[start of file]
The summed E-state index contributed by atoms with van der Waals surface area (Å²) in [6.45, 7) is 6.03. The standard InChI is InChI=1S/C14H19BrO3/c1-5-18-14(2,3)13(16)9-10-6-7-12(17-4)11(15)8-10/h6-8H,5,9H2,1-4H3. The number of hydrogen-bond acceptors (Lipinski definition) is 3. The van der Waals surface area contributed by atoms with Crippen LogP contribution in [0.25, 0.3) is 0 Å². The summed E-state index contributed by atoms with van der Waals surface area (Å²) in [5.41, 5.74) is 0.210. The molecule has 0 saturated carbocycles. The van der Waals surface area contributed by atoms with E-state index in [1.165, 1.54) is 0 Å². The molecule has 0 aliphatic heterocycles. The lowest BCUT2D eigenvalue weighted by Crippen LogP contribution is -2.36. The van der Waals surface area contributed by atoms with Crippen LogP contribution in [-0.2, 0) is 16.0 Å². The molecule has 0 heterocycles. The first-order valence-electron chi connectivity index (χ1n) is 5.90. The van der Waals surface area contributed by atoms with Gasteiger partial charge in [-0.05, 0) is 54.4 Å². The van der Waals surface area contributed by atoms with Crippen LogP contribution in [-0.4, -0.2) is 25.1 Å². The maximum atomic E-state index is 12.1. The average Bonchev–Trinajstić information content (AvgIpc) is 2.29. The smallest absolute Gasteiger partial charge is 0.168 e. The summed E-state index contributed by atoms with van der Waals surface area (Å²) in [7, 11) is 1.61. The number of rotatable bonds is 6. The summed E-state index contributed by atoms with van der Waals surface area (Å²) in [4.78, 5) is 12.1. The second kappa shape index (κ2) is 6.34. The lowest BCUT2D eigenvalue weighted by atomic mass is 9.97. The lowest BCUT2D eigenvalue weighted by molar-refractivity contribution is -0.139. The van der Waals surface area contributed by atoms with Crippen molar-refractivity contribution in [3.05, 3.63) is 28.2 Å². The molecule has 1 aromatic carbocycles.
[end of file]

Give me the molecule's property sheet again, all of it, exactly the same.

The summed E-state index contributed by atoms with van der Waals surface area (Å²) in [6.45, 7) is 6.03. The standard InChI is InChI=1S/C14H19BrO3/c1-5-18-14(2,3)13(16)9-10-6-7-12(17-4)11(15)8-10/h6-8H,5,9H2,1-4H3. The number of hydrogen-bond acceptors (Lipinski definition) is 3. The van der Waals surface area contributed by atoms with Crippen LogP contribution in [0.25, 0.3) is 0 Å². The summed E-state index contributed by atoms with van der Waals surface area (Å²) in [5.41, 5.74) is 0.210. The molecule has 0 saturated carbocycles. The van der Waals surface area contributed by atoms with E-state index in [1.165, 1.54) is 0 Å². The molecule has 0 aliphatic heterocycles. The lowest BCUT2D eigenvalue weighted by Crippen LogP contribution is -2.36. The van der Waals surface area contributed by atoms with Crippen LogP contribution in [-0.2, 0) is 16.0 Å². The molecule has 0 heterocycles. The first-order valence-electron chi connectivity index (χ1n) is 5.90. The van der Waals surface area contributed by atoms with Gasteiger partial charge in [-0.05, 0) is 54.4 Å². The van der Waals surface area contributed by atoms with Crippen LogP contribution in [-0.4, -0.2) is 25.1 Å². The maximum atomic E-state index is 12.1. The average Bonchev–Trinajstić information content (AvgIpc) is 2.29. The smallest absolute Gasteiger partial charge is 0.168 e. The summed E-state index contributed by atoms with van der Waals surface area (Å²) in [7, 11) is 1.61. The number of rotatable bonds is 6. The summed E-state index contributed by atoms with van der Waals surface area (Å²) in [4.78, 5) is 12.1. The second kappa shape index (κ2) is 6.34. The lowest BCUT2D eigenvalue weighted by atomic mass is 9.97. The lowest BCUT2D eigenvalue weighted by molar-refractivity contribution is -0.139. The van der Waals surface area contributed by atoms with Crippen molar-refractivity contribution in [3.05, 3.63) is 28.2 Å². The molecule has 1 aromatic carbocycles.